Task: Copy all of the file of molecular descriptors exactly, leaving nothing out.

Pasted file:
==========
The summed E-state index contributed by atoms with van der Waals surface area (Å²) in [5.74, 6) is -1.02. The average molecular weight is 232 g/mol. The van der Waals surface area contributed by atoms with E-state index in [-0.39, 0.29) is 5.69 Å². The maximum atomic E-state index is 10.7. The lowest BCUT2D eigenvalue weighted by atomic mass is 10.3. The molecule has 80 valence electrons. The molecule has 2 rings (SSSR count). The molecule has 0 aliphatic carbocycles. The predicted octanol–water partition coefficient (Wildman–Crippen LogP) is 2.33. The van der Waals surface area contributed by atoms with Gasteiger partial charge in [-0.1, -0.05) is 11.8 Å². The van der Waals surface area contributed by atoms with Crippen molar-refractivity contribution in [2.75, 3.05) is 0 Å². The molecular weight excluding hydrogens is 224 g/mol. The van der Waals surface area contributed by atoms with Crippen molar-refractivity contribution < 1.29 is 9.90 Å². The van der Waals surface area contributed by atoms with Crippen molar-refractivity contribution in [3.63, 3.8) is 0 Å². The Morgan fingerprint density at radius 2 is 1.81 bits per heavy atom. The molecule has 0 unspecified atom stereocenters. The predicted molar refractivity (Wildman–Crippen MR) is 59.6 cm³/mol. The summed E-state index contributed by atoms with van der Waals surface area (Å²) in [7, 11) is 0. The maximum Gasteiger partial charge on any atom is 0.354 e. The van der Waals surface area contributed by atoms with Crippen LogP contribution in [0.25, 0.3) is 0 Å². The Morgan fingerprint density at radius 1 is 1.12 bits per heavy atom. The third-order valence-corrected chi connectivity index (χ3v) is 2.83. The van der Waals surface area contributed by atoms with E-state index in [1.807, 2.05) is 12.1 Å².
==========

The summed E-state index contributed by atoms with van der Waals surface area (Å²) in [5.74, 6) is -1.02. The average molecular weight is 232 g/mol. The van der Waals surface area contributed by atoms with E-state index in [-0.39, 0.29) is 5.69 Å². The maximum atomic E-state index is 10.7. The lowest BCUT2D eigenvalue weighted by atomic mass is 10.3. The molecule has 80 valence electrons. The molecule has 2 rings (SSSR count). The molecule has 0 aliphatic carbocycles. The predicted octanol–water partition coefficient (Wildman–Crippen LogP) is 2.33. The van der Waals surface area contributed by atoms with Gasteiger partial charge in [-0.1, -0.05) is 11.8 Å². The van der Waals surface area contributed by atoms with Crippen molar-refractivity contribution in [2.75, 3.05) is 0 Å². The molecular weight excluding hydrogens is 224 g/mol. The van der Waals surface area contributed by atoms with Crippen molar-refractivity contribution < 1.29 is 9.90 Å². The van der Waals surface area contributed by atoms with Crippen molar-refractivity contribution in [3.63, 3.8) is 0 Å². The Morgan fingerprint density at radius 2 is 1.81 bits per heavy atom. The molecule has 0 unspecified atom stereocenters. The predicted molar refractivity (Wildman–Crippen MR) is 59.6 cm³/mol. The summed E-state index contributed by atoms with van der Waals surface area (Å²) in [7, 11) is 0. The maximum Gasteiger partial charge on any atom is 0.354 e. The van der Waals surface area contributed by atoms with Crippen LogP contribution in [0.25, 0.3) is 0 Å². The Morgan fingerprint density at radius 1 is 1.12 bits per heavy atom. The third-order valence-corrected chi connectivity index (χ3v) is 2.83. The van der Waals surface area contributed by atoms with E-state index in [1.807, 2.05) is 12.1 Å².